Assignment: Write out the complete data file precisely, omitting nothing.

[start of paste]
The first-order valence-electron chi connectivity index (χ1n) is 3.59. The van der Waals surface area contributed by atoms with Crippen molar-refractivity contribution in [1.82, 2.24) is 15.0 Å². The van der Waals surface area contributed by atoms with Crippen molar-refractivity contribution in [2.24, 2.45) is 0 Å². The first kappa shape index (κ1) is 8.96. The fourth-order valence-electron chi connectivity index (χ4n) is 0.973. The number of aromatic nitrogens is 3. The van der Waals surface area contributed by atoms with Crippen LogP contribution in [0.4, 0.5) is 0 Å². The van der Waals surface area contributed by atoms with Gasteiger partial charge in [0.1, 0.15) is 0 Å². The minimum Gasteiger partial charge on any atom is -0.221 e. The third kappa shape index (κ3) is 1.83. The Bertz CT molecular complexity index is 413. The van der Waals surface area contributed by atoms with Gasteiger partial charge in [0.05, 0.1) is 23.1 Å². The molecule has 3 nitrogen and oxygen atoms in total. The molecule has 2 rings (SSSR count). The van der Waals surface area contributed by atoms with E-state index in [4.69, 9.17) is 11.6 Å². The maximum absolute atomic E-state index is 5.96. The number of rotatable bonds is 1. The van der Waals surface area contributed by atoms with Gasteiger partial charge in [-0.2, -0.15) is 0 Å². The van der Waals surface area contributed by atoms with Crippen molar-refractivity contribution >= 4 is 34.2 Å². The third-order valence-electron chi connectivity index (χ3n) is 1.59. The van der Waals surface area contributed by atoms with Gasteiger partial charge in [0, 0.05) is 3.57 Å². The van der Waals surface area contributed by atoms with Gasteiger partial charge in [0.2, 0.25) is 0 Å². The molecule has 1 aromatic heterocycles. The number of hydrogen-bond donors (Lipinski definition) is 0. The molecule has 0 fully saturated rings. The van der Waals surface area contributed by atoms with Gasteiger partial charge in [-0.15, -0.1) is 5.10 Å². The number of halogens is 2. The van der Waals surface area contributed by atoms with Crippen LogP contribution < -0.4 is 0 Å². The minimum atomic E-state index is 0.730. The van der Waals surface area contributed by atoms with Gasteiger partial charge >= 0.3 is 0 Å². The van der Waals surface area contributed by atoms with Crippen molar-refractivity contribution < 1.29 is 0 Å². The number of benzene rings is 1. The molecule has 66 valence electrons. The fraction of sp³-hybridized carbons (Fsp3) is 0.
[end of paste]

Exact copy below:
The first-order valence-electron chi connectivity index (χ1n) is 3.59. The van der Waals surface area contributed by atoms with Crippen molar-refractivity contribution in [1.82, 2.24) is 15.0 Å². The van der Waals surface area contributed by atoms with Crippen molar-refractivity contribution in [2.24, 2.45) is 0 Å². The first kappa shape index (κ1) is 8.96. The fourth-order valence-electron chi connectivity index (χ4n) is 0.973. The number of aromatic nitrogens is 3. The van der Waals surface area contributed by atoms with Crippen LogP contribution in [0.4, 0.5) is 0 Å². The van der Waals surface area contributed by atoms with Gasteiger partial charge in [0.1, 0.15) is 0 Å². The minimum Gasteiger partial charge on any atom is -0.221 e. The third kappa shape index (κ3) is 1.83. The Bertz CT molecular complexity index is 413. The van der Waals surface area contributed by atoms with Gasteiger partial charge in [0.05, 0.1) is 23.1 Å². The molecule has 3 nitrogen and oxygen atoms in total. The molecule has 2 rings (SSSR count). The van der Waals surface area contributed by atoms with E-state index in [4.69, 9.17) is 11.6 Å². The maximum absolute atomic E-state index is 5.96. The number of rotatable bonds is 1. The van der Waals surface area contributed by atoms with Gasteiger partial charge in [-0.2, -0.15) is 0 Å². The van der Waals surface area contributed by atoms with Crippen molar-refractivity contribution >= 4 is 34.2 Å². The third-order valence-electron chi connectivity index (χ3n) is 1.59. The van der Waals surface area contributed by atoms with Gasteiger partial charge in [0, 0.05) is 3.57 Å². The van der Waals surface area contributed by atoms with Gasteiger partial charge in [0.2, 0.25) is 0 Å². The molecule has 1 aromatic heterocycles. The number of hydrogen-bond donors (Lipinski definition) is 0. The molecule has 0 fully saturated rings. The van der Waals surface area contributed by atoms with Gasteiger partial charge in [-0.15, -0.1) is 5.10 Å². The number of halogens is 2. The van der Waals surface area contributed by atoms with Crippen LogP contribution < -0.4 is 0 Å². The minimum atomic E-state index is 0.730. The van der Waals surface area contributed by atoms with Gasteiger partial charge >= 0.3 is 0 Å². The van der Waals surface area contributed by atoms with Crippen molar-refractivity contribution < 1.29 is 0 Å². The number of benzene rings is 1. The molecule has 66 valence electrons. The fraction of sp³-hybridized carbons (Fsp3) is 0.